Review 'Developing Nation' tag to India and China: US

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The US President Donald Trump
The US President Donald Trump

United Nations : The United States of America on Sunday sought a review of 'Developing Nation' tag to India and China, claiming that the countries have developed fast and still enjoying the special and preferential trade treatments.

In a separate paper, presented at the WTO, India and China rebutted the US claims and said that there are several factors like per capita income, agricultural income show a huge gap as compared to rich nations.

According to analysts, it is not correct to measure India in the same breath of some of the richest nations - such as Singapore, South Korea, Saudi Arabia, Brunei, Hong Kong and Qatar - and the world's largest goods trader, China.

Since human beings are central to any debate on development, per capita income is the most crucial indicator of their progress. In 2017, the per capita gross national income (as per Atlas method) of India was just $1,800, way below $54,530 in Singapore, $28,380 in South Korea and $8,690 in China, according to the World Bank data.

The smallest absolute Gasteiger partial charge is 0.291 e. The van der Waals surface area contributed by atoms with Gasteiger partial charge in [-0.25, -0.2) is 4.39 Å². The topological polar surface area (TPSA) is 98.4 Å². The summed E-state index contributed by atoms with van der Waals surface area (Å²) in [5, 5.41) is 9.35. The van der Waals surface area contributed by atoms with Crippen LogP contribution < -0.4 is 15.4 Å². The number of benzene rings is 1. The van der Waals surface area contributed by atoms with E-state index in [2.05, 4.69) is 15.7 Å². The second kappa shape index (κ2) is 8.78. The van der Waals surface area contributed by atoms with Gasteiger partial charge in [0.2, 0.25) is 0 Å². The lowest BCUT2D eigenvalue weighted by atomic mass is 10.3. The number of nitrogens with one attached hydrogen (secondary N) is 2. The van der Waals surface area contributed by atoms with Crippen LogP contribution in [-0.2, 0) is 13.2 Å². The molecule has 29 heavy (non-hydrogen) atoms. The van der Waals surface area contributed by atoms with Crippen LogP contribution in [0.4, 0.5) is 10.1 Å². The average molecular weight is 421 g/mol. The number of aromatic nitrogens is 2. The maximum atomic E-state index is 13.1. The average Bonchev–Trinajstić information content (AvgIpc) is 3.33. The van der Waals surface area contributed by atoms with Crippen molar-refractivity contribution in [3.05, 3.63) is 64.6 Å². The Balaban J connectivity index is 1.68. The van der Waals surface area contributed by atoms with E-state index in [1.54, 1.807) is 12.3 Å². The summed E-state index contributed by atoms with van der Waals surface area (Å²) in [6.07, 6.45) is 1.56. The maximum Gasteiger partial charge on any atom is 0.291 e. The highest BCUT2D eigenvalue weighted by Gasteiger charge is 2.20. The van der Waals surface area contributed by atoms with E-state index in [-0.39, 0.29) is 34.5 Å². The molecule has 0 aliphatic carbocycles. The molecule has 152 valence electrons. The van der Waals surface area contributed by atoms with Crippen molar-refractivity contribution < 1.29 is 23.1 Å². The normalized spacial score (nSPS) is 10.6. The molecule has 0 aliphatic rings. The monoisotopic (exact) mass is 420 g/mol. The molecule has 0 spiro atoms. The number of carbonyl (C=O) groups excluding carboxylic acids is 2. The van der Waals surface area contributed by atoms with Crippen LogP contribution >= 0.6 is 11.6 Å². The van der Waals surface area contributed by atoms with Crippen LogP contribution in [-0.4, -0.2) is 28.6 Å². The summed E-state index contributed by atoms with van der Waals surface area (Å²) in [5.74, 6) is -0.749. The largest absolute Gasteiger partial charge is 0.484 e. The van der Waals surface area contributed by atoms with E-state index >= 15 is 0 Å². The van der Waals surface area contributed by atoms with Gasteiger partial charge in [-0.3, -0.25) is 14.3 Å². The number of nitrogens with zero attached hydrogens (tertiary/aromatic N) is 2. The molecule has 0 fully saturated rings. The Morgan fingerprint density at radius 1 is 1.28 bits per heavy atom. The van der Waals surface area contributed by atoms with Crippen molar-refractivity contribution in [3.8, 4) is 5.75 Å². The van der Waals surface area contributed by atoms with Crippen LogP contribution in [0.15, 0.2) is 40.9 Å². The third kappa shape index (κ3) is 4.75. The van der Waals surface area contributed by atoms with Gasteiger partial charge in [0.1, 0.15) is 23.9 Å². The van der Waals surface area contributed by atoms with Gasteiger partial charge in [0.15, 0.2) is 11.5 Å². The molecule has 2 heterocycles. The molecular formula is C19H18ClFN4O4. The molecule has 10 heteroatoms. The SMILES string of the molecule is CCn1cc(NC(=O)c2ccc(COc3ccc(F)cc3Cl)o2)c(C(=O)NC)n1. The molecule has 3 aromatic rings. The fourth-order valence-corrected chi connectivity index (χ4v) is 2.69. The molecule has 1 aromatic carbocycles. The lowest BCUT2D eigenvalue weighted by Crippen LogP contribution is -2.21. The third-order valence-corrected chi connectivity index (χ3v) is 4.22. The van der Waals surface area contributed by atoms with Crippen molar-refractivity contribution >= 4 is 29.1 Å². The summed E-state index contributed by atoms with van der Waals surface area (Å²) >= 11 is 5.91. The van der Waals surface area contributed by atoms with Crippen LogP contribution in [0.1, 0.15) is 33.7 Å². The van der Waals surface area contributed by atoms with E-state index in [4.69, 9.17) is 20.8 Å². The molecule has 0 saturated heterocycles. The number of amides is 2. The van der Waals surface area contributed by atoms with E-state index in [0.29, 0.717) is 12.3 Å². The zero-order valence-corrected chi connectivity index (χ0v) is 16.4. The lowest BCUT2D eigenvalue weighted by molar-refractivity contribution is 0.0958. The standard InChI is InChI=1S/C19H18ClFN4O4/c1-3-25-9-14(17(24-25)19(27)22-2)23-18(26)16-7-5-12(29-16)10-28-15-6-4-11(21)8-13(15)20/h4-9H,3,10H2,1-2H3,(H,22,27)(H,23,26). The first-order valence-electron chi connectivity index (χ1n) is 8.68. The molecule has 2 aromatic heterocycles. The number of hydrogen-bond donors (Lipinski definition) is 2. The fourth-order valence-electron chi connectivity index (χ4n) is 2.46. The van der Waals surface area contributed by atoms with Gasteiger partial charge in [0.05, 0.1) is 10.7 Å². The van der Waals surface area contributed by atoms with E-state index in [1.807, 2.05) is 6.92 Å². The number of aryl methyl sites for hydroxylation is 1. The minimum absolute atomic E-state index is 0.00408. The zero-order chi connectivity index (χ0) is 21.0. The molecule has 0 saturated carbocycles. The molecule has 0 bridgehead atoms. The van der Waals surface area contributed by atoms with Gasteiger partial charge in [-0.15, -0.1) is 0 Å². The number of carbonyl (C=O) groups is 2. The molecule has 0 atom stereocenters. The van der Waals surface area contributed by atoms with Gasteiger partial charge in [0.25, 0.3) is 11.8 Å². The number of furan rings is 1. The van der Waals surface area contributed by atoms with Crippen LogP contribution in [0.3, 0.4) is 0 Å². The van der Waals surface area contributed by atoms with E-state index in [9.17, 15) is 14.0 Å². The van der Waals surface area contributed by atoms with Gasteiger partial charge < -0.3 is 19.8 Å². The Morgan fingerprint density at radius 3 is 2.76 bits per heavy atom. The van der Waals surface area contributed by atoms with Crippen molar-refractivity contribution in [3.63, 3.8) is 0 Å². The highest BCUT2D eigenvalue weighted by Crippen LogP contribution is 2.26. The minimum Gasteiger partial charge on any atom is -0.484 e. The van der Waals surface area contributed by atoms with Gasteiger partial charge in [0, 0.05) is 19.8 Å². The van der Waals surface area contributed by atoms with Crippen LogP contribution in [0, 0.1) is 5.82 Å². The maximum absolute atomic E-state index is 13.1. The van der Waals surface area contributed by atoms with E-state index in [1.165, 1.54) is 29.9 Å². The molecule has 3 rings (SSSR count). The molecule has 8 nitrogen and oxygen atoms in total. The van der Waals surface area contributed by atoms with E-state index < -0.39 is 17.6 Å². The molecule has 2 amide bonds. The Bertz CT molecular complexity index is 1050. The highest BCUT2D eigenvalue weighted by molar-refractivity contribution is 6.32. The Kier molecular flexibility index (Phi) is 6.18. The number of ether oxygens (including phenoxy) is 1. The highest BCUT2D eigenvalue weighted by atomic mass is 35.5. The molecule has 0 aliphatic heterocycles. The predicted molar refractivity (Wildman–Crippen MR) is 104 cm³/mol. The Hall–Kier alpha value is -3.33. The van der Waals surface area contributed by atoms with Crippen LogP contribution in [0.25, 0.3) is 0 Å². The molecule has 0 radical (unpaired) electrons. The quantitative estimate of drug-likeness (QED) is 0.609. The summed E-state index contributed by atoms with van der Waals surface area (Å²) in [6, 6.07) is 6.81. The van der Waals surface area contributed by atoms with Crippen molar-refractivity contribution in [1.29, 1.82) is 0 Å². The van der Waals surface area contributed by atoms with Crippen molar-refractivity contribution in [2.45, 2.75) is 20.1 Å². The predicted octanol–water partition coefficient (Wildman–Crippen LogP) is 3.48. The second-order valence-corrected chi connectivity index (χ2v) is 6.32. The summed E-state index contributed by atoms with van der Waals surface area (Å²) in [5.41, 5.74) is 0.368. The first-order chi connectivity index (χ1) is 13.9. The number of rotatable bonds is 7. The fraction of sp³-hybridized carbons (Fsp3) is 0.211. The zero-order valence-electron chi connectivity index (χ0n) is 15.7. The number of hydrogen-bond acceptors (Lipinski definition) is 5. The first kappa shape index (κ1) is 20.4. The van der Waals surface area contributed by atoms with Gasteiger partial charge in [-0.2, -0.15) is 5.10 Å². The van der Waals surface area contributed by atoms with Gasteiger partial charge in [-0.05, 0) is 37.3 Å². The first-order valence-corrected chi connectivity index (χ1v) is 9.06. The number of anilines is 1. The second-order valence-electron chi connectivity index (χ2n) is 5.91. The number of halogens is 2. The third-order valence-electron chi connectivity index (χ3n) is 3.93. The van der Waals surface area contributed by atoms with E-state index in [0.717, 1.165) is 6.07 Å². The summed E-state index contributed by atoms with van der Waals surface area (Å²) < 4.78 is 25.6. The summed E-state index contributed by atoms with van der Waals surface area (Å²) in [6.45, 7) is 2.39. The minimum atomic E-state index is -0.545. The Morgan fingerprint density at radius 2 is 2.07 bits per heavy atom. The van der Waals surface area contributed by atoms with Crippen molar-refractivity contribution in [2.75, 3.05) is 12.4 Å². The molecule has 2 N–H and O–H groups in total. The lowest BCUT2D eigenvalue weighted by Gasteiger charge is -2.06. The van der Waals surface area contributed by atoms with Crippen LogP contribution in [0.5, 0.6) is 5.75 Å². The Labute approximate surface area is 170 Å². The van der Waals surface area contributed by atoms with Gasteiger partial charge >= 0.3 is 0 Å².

Benefits under 'Developing Nation' tag

Special and differential treatment allows developing countries longer time frames to implement commitments and greater flexibilities in adopting measures to improve their presence in global markets. For instance, developing countries are allowed to provide considerably larger input subsidies and minimum price support (they can offer product-specific farm subsidies up to 10% of the value of production, against 5% for developed countries, although the latter enjoy other flexibilities). Further, developing countries will continue to provide indirect export subsidies, covering internal transport and marketing, until 2023, five years after the deadline for elimination of all forms of export subsidies.

In the Human Development Index of the UNDP, India occupied the 130th position in 2017, while Singapore ranked 9th, Korea 22nd and China 86th. In the 2018 Global Hunger Index, India ranked an abysmal 103rd out of 119 countries. In contrast, both Singapore and South Korea didn't feature in the list, while China ranked 25th.